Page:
My uncle has been bringing firewood a lot this fall. Ever since we moved here and started heating with wood, we’ve been kind of silly about it. We just kind of pop off into the winter all half cocked and end up running out and having to do things like go down to the swamp in three feet of snow and cut damp snags or make a run out to the sawmill and bring loads of slabwood home in the back end of the station wagon. i know a lot of people are thinking about heating with wood this year, because everything is going up, but it is something that needs more planning than a lot of people are used to. I mean, if you’re going to use gas or electric, you just turn it on and hope you can pay your bill. With wood, you need to actually go out and get it or find some one to bring it to you or you don’t have heat.

We have a plain firebox that can be used for coal or wood. You can get stoves that are either EPA rated for emissions or not. The rated stoves are more expensive, but according to my stove guy, the difference between them it the rated stoves are approved for a longer burn time, and the non-rated ones just have a few extra draught holes drilling in the door so they burn faster and don’t have to be EPA rated. Of course, we don’t care what the EPA says (just kidding) but we do want to be able to leave the stove for eight hours and still come back to a live fire. To get around the cost issue but still get a longer burn time, you can try to go through a dealer that also stocks repair parts and have them sell a non-EPA rated stove with a replacement door with no extra holes.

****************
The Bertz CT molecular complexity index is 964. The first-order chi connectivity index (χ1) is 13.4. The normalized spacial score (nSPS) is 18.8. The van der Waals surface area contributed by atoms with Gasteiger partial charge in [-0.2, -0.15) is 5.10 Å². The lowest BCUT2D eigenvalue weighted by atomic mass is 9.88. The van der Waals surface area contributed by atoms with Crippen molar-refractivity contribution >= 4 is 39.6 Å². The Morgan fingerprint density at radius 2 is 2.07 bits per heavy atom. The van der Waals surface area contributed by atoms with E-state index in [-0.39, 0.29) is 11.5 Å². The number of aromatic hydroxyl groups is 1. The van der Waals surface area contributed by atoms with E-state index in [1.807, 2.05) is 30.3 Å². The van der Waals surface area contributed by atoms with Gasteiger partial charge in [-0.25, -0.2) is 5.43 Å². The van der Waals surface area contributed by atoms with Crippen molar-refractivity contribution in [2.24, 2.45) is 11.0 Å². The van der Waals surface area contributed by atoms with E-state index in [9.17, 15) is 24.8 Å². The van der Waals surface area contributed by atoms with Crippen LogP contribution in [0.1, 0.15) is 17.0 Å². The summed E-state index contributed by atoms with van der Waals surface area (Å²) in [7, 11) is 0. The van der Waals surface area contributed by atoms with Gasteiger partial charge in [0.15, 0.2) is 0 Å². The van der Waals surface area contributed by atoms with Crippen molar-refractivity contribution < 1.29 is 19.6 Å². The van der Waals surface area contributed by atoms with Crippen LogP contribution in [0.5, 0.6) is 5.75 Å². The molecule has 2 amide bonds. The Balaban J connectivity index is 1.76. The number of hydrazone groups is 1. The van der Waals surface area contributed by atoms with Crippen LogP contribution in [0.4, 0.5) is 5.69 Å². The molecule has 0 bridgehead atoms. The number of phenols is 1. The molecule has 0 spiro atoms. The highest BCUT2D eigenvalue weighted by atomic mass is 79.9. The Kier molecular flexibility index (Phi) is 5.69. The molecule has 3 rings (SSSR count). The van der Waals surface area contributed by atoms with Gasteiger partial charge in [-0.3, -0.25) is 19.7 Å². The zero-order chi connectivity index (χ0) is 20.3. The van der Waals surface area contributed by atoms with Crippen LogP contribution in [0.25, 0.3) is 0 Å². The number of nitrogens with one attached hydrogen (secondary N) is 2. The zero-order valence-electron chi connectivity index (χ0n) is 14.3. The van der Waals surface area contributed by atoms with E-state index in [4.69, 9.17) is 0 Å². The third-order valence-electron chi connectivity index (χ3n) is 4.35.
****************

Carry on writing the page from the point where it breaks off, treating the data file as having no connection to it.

A lot of people are putting in pellet stoves, which is kind of a nice choice. They burn these little pieces of pelletized sawdust that you can have delivered by the ton or get a few hundred pounds at a time. The town where I used to live has a pellet manufacturing business, and they are absolutely thriving. With pellets, you don’t have to chop wood. They’re clean. They are also regulated so that you get a specific amount of heat from a specific amount of wood. When you are burning raw wood, you get vastly different amounts of heat from different kinds of wood. Also, most pellet stoves have an electric hopper that feeds a controlled amount of pellets into the stove which regulates the temperature and keeps the fire going when you’re not home. You can even get a little adaptor which allows you to run the electric hopper off a car or boat battery for several days in the case of power outage or national emergency when nefarious government forces cut the electric in midwinter to freeze the rebellious population into submission.